Soviet Actions and Reactions
in the Cuban Missile Crisis
Raymond L. Garthoff
In the last few years we have learned a great deal about what happened during the missile crisis, especially from a series of encounters with former Soviet officials. Some questions that used to perplex us have now been answered, or at least clarified, such as who was responsible for shooting down the U-2 and why. We now know much more about the Soviet military deployment in Cuba, including the fact that it comprised a Soviet conventional force much larger than we estimated at the time, and that it had tactical nuclear weapons-with predelegation to the four-star Soviet commander of forces in Cuba to use them against an American invasion force.
There remain, however, some key questions on which we shall probably never know the answer. One is the relative weight of several motivations in Khrushchev's mind in deciding to send nuclear-armed medium-range missiles to Cuba-was it primarily to deter an American attack on Cuba, as the Soviets have insisted? Or was it a desire to shore up their very weak position in the strategic balance between the Soviet Union and the United States in 1962? And if, or rather to the extent it was the latter, was it principally seen as a defensive imperative in view of the fact that the Soviet Union was so strategically vulnerable, or to buttress the Soviet hand for a new offensive round of confrontation over Berlin? Another set of questions concerns contingency decisions which we will never know because they never had to be made-above all, what would the Soviet leadership have done if the United States had launched an air attack and/or an invasion of Cuba? I do have my answers to those questions, but there are divided views today, as in 1962, among American participants and students of the crisis, and among Russians as well. I'll touch on some of them. For the most part, however, I shall note some of the new information on Soviet intentions, assessments, actions and reactions in the crisis.
One other caveat: while we do have some new and important documentary material, such as the full Khrushchev-Kennedy and Khrushchev-Castro correspondence, most of the Soviet disclosures (like American sources for the first two decades after the crisis) are memoir material, or in some cases statements by people who have been able to consult some archives (especially those of the Foreign Ministry and the General Staff), but not the actual archival data. Russian memoirs, not unlike our own, can be very useful, but they are also at best selective and sometimes misleading or in error and must be used with care and caution.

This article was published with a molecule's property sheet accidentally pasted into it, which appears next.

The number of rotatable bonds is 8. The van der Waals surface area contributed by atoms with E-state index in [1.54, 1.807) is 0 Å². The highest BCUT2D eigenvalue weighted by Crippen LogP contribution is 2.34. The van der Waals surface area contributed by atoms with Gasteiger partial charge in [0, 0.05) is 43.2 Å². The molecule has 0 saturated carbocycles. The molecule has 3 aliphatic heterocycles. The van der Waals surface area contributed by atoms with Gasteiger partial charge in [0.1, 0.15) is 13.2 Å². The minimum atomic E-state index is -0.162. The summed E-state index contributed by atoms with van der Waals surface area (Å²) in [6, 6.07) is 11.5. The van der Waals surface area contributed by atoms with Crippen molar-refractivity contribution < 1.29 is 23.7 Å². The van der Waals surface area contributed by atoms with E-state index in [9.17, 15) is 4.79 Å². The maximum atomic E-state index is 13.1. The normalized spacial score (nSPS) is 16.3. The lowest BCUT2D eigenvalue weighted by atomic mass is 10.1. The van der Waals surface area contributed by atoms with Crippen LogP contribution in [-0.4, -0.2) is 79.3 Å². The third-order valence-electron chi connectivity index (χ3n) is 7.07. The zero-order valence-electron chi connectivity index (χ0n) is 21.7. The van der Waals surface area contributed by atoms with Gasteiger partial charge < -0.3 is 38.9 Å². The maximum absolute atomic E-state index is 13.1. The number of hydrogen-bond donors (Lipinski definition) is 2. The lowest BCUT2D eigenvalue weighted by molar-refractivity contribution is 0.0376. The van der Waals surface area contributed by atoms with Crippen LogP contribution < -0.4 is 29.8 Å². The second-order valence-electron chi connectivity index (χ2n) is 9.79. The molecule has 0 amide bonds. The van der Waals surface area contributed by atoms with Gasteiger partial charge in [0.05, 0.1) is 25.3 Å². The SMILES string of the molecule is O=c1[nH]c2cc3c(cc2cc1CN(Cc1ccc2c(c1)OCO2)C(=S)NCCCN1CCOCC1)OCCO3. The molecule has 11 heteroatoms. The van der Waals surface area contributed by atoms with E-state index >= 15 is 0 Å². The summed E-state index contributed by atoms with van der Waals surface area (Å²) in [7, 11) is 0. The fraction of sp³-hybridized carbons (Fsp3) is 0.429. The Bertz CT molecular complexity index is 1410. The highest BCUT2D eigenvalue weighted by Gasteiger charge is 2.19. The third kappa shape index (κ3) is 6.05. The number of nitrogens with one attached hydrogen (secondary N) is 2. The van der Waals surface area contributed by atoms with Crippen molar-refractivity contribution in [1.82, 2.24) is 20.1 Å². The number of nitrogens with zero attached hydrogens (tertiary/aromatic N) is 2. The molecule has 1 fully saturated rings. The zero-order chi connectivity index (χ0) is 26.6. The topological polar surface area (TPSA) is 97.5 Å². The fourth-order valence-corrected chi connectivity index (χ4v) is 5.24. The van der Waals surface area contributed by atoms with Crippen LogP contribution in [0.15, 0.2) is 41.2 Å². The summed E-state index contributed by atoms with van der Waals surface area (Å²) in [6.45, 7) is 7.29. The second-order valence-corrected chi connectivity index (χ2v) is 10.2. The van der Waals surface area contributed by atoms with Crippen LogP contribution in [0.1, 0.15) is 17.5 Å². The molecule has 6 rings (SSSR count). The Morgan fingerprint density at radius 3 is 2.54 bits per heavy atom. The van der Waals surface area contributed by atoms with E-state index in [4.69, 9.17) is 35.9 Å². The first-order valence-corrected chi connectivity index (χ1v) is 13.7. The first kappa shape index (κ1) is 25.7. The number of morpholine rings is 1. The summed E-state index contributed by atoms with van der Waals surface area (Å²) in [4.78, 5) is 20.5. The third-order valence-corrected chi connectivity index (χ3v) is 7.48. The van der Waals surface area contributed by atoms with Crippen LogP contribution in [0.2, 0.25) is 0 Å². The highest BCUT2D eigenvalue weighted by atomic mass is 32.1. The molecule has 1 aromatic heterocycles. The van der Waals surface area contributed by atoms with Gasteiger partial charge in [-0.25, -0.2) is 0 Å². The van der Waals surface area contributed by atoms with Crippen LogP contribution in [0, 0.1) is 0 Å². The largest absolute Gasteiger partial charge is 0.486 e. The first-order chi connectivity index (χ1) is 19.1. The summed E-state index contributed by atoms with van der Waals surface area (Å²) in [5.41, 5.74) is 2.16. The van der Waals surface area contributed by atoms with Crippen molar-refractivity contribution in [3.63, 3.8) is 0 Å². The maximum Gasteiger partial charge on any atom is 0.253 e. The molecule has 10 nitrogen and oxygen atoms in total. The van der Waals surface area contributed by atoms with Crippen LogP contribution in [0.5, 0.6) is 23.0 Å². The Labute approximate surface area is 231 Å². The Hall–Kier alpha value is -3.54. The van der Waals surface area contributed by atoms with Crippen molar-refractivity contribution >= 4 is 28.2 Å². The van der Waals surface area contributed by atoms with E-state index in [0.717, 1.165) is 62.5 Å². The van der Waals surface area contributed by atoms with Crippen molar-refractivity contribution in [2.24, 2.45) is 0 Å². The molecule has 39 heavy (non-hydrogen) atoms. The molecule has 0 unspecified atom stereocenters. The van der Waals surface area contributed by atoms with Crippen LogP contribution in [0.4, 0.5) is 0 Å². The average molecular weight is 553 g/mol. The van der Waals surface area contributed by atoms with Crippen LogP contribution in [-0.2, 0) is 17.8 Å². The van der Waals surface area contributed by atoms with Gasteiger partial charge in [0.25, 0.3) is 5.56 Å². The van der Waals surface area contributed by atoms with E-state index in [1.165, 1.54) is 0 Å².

The Soviet decision to place the missiles in Cuba was made over the period from late April to mid-June 1962. It was Khrushchev's idea, and it included three considerations: First, the Soviet Union faced a problem in the emergence, and American public exposure, of a reverse "missile gap" of growing U.S. strategic superiority, which the Soviet Union could not match with intercontinental delivery systems for a number of years. Second, the Cubans most keenly, but also the Soviets, believed the United States was likely to invade Cuba after the failure of the Bay of Pigs proxy invasion. The United States had launched in 1961-62 a multifaceted offensive against Cuba: an economic embargo, political isolation and suspension of Cuba from the OAS, the "Mongoose" sabotage and subversion program in Cuba, and even assassination plots against Fidel Castro. Moreover, military contingency plans were being exercised. Third, the United States was drawing even tighter the encirclement of the Soviet Union itself with air and now missile forces, including IRBMs in Turkey, in the Soviet backyard, so to speak. This rankled politically, and psychologically, at least as much as it was a strategic concern.
Why not, thought Khrushchev, kill three birds with one stone by placing Soviet medium- and intermediate-range ballistic missiles, of which they had plenty, in Cuba. This would emulate the United States and rub its nose in a like situation, while bolstering Castro and deterring an American attack on Cuba. At the same time, these "ersatz ICBMS" targeted on the United States would tide the Soviet Union over until the third generation SS-9 and SS-11 missiles were ready to deploy later in the decade. Finally, the success of such a deployment secretly undertaken and suddenly disclosed would face the United States with a fait accompli, and put it on the defensive psychologically, contributing to a favorable climate again to press for a resolution of the anomalous Berlin "bone in their throat," as he had called it.
Anastas Mikoyan, the veteran Politburo member and first deputy prime minister, a close colleague, was the first member of the leadership on whom Khrushchev tried out the idea. He didn't like it. But he objected mainly on two counts: Castro wouldn't agree, and it couldn't be done secretly. In a somewhat larger group of the leadership, Khrushchev dealt with these objections by saying they would find out Castro's view by asking, and they would ask the military to determine feasibility and ability to carry out the deployment surreptitiously. (Incidentally, the new ambassador-designate to Havana, Alexander Alexeyev, the former KGB station chief in Cuba who was closer to Castro than anyone else, also thought Fidel would say no.) Khrushchev had privately sounded out Andrei Gromyko, Foreign Minister but not then yet a member of the political leadership, and Gromyko had argued that the American reaction would be very negative. But Gromyko didn't say it couldn't be handled, and he didn't speak up in the meetings of leaders. Khrushchev's foreign policy aide, Alexander Troyanovsky, with experience in the United States, learning of the decision only after it had been made, also privately tried to warn Khrushchev of the American reaction, but his warnings too were brushed aside.